Cybercriminals Turn to Phone for Easy Scams
Criminals, like most humans, are fundamentally lazy. When presented with several options for accomplishing a task, they generally will take the easiest one. For some people that’s a function of their skill set, but for others it’s simple practicality. Easier is better. And for criminals, easier also means more money.
Right now, one of the easier avenues to getting that money is through the phone channel. Organized crime rings mount long campaigns that target banks, insurance companies, and other financial institutions, with the goal of gaining access to victims’ accounts. They will perform research and reconnaissance on potential victims, gathering information about their activities, career, family, and then using that for account takeover attempts. A lot of the initial activity during an account takeover is done through calls to a bank’s contact center in which the criminal will try to reset passwords or take other actions while also gathering more information.
Banks and other frequently targeted organizations have begun to address this problem with a variety of techniques, including anti-fraud systems and voice biometrics. But criminals also use the phone channel to target individual victims directly, through the use of fraud calls that are designed to gather information that then is used in other criminal activities. These phone fraud rings have become formidable, distributed, and highly profitable, and the authorities have begun to take notice.
In October, law enforcement officials in India took down a huge phone fraud ring in Mumbai that was allegedly running the IRS tax scam. In that scheme, callers tell victims that they owe back taxes and are about to be arrested for not paying. They then bully the victims into buying prepaid Visa cards or iTunes cards to settle the fictional debt. In other scams, callers impersonate IRS agents or bank officials and ask the victims to confirm personal details such as Social Security numbers, account numbers, and addresses. The criminals then use that harvested data for account takeovers or other activities.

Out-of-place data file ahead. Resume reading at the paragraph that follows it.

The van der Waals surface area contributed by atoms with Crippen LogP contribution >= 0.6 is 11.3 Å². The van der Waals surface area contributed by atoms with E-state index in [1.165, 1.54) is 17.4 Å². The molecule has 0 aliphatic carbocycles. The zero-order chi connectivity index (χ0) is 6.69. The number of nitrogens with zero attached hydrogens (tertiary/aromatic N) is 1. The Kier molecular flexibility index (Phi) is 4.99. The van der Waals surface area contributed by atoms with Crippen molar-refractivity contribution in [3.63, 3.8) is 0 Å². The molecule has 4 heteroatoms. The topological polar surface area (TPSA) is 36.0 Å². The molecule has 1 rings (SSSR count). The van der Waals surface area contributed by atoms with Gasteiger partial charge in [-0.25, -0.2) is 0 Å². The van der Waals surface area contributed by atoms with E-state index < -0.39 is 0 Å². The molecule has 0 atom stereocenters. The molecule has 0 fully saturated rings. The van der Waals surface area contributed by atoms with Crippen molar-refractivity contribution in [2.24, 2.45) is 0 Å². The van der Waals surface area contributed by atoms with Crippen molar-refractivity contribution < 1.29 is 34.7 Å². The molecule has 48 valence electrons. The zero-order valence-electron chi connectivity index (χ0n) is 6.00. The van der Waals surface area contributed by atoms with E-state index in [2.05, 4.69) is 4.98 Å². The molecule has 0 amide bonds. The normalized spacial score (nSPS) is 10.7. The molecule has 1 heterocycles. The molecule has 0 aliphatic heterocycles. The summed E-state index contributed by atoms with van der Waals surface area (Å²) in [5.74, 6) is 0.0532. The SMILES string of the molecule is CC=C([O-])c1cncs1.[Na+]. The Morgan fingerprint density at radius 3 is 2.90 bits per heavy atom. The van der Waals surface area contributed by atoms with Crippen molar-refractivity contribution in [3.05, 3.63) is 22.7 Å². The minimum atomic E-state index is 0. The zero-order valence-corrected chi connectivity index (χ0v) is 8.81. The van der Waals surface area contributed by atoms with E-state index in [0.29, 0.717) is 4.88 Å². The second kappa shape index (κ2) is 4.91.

And just last week, the FTC took down a pair of major robocall operations in the United States that were targeting consumers with a variety of schemes. These two rings weren’t running outright scams, but were instead using robocalls to try to sell home security systems or extended auto warranties, according to the FTC’s complaints. The defendants allegedly were calling millions of consumers who were on the Do Not Call registry, in violation of federal law. One group of companies was making hundreds of millions of calls a month.
“According to the FTC’s complaint, between at least March 2009 and May 2016, the defendants made or helped to make billions of robocalls, many of which sold extended auto warranties, search engine optimization services, and home security systems, or generated leads for companies selling those goods and services. Many of those calls were to numbers on the DNC Registry,” the FTC said.
“In just the first three months of 2014, the FTC alleges that the defendants made more than 329 million robocalls to consumers in all 50 states, including 32 million to numbers on the Do Not Call Registry. In the first quarter of 2015, the FTC alleges that the defendants blasted out 222 million calls, including 40 million to numbers on the Do Not Call Registry.”
Robocalls can be far more that just an annoyance. They have become part of the arsenal for advanced cybercrime groups as they work to gather information on potential victims and then turn that information into profit. The security hurdles that are in the way of criminals going through this channel are much lower than the ones they face in traditional attacks. Human nature dictates that most criminals will take the path of least resistance, and until organizations improve their defenses in the phone channel, it will continue to be that path.
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